Day 19: Why Write Songs in the Age of Free Downloads?

My house is full of writers. I am sitting in Couchland North; two others are in Couchland South. Writers are at my dining room table, in my music parlor and in the front room where we gather to read (or sing) at 4pm. There’s a songwriter in my attic studio, and a songwriter in my office. My designated songwriting spot for the weekend is my own bedroom, which works very well for me; I’ve written some of my favorite songs on that bed. Last night’s goal was to find the song muscles, and while I didn’t write something I love or necessarily want to keep working on, I did feel the process start to work me. Results Girl went to bed in despair, but today, with the sun shining in my face and Hudson asleep next to my leg, I have new hope.

Writers’ feet + dog

One of the stumbling blocks is this: always before, when I’ve been in this drought, we’ve had a new album to create. As I’ve said before, we’ve seen our work, historically, as akin for that of an organic farmer. There are seasons to our work: the writing of the songs; then the recording of the songs; then the marketing, placing, ordering, shaping–what is this record about? Then the touring. A short dormant season, and then back to writing the next record. We have made 18 records. 19 if you count our greatest hits collection, which I don’t.

But in the age of Apple Music, Spotify, Pandora and the like; more to the point, in the age of singles, of playlists rather than albums, of no-CD players-in-new-cars, why go through the mishigas of making a 12-song album? DJs play singles. Do newspapers review singles, or only albums? Would more people play our music if we had a new album? Would we get more bookings? I don’t really know the answers to these questions. I don’t know if anyone does. We have three new songs that feel of a piece so far, in terms of theme: “Tyrants Always Fall,” “Gonna Build a Boat” and our version of “America the Beautiful.” The ideas I have for new songs fit into the theme well enough. Do I really want to write 9 more songs, though? Aren’t there enough songs out there in the world? I think I’ve written at least 180 songs that have been published in some form or another. Isn’t that enough?

But this morning, I had a new thought, which emanated from last night’s experience trying to write a song. If I were writing a play/musical, or a soundtrack to a movie, I would not have any issue with songwriting. I just wrote a song I love for my dad’s 75th birthday. I do have the muscles. If I were writing songs for the characters in my novel The Big Idea, I would not have a problem. I am not saying the songs would come easily as if I were taking dictation from God, but I would have a focus, and I would write, and eventually the song would be good. That’s my experience, and I have no reason to doubt it.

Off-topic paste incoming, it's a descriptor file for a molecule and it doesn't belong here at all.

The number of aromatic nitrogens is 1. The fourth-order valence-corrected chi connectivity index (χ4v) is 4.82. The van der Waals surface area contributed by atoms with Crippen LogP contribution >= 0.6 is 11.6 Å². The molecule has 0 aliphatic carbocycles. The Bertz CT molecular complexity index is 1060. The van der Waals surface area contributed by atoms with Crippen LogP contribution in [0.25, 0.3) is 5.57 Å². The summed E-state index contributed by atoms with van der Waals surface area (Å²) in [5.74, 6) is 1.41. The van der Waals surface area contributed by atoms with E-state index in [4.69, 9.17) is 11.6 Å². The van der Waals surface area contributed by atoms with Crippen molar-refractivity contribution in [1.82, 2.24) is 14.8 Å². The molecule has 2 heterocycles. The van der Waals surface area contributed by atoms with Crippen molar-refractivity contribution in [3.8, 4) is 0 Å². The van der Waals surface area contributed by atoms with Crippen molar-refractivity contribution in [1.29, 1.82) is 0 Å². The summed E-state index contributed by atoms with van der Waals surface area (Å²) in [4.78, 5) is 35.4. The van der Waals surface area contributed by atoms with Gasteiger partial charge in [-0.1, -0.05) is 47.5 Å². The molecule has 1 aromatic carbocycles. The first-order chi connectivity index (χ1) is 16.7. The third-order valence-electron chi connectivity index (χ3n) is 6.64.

So what if, instead of thinking, “I need to write another Nields album,” I thought,

“I am going to write a song to sing at West Cummington Church.”

“I am going to write a song for The Big Idea, because one day it will be a movie, or a Broadway musical, and it’s always great to have extra songs in the hopper for directors to chose from.”

“I am going to write a song for the chorus I want to start.”

“I am going to write a song for a YA novel I haven’t yet written.”

“I am going to write a song for the Nields. Maybe it will be a single. Maybe we will record an album.”

As I approach February Album Writing Month, I am going to think differently. I am going to dedicate that time every day for songwriting, but I am not going to rush to finish anything. I don’t think that’s the recipe for the best songs. I’ll let some ideas marinate, as Sarah McLaughlin says.

And now, I am going to try to write Katryna’s bicycle song.

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Update on J: He is still coughing to the point of vomiting up the food he eats. He is fine, no fever, for long stretches of time within each day, and he appears perfectly healthy. Then at some point, usually 45 minutes after a meal, he coughs and coughs and coughs till he pukes. This can’t be normal. He has asthma, which we have been treating, of course, and he has had this reaction before, but never this long-lasting.

Also, point of order. Can people weigh in on whether or not small boys with asthma should be allowed to go outside on days when it’s flash-freezing wearing shorts and sneakers? I need allies, here, people. I know there is a school of thought that says being cold doesn’t cause colds and viruses, but what about common sense??????

Update on Little Blue: It’s beautiful, and I wish it were finished and that we were back there now. The guys couldn’t work on Friday because of the deluge, but I think they will be back to framing next week!